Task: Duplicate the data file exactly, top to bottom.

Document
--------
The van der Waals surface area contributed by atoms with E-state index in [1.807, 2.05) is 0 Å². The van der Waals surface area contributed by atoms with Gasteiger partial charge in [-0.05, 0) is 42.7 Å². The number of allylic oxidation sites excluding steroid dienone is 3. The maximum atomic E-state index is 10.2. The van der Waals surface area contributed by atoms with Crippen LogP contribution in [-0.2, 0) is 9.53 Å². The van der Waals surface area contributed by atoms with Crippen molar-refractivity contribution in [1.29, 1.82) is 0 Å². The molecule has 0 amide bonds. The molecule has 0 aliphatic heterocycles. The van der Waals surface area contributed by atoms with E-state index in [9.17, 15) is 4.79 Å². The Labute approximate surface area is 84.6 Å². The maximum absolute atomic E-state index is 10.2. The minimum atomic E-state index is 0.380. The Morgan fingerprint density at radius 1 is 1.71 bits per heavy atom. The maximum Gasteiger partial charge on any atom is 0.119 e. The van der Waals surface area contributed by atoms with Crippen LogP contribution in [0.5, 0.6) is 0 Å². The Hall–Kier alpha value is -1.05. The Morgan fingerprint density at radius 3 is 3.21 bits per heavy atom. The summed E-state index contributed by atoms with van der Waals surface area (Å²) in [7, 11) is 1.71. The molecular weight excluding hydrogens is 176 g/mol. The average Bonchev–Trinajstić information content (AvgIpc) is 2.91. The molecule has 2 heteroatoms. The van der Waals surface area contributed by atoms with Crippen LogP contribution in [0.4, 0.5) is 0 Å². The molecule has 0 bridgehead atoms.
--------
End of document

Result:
The van der Waals surface area contributed by atoms with E-state index in [1.807, 2.05) is 0 Å². The van der Waals surface area contributed by atoms with Gasteiger partial charge in [-0.05, 0) is 42.7 Å². The number of allylic oxidation sites excluding steroid dienone is 3. The maximum atomic E-state index is 10.2. The van der Waals surface area contributed by atoms with Crippen LogP contribution in [-0.2, 0) is 9.53 Å². The van der Waals surface area contributed by atoms with Crippen molar-refractivity contribution in [1.29, 1.82) is 0 Å². The molecule has 0 amide bonds. The molecule has 0 aliphatic heterocycles. The van der Waals surface area contributed by atoms with E-state index in [9.17, 15) is 4.79 Å². The Labute approximate surface area is 84.6 Å². The maximum absolute atomic E-state index is 10.2. The minimum atomic E-state index is 0.380. The Morgan fingerprint density at radius 1 is 1.71 bits per heavy atom. The maximum Gasteiger partial charge on any atom is 0.119 e. The van der Waals surface area contributed by atoms with Crippen LogP contribution in [0.5, 0.6) is 0 Å². The Hall–Kier alpha value is -1.05. The Morgan fingerprint density at radius 3 is 3.21 bits per heavy atom. The summed E-state index contributed by atoms with van der Waals surface area (Å²) in [7, 11) is 1.71. The molecular weight excluding hydrogens is 176 g/mol. The average Bonchev–Trinajstić information content (AvgIpc) is 2.91. The molecule has 2 heteroatoms. The van der Waals surface area contributed by atoms with Crippen LogP contribution in [0.4, 0.5) is 0 Å². The molecule has 0 bridgehead atoms.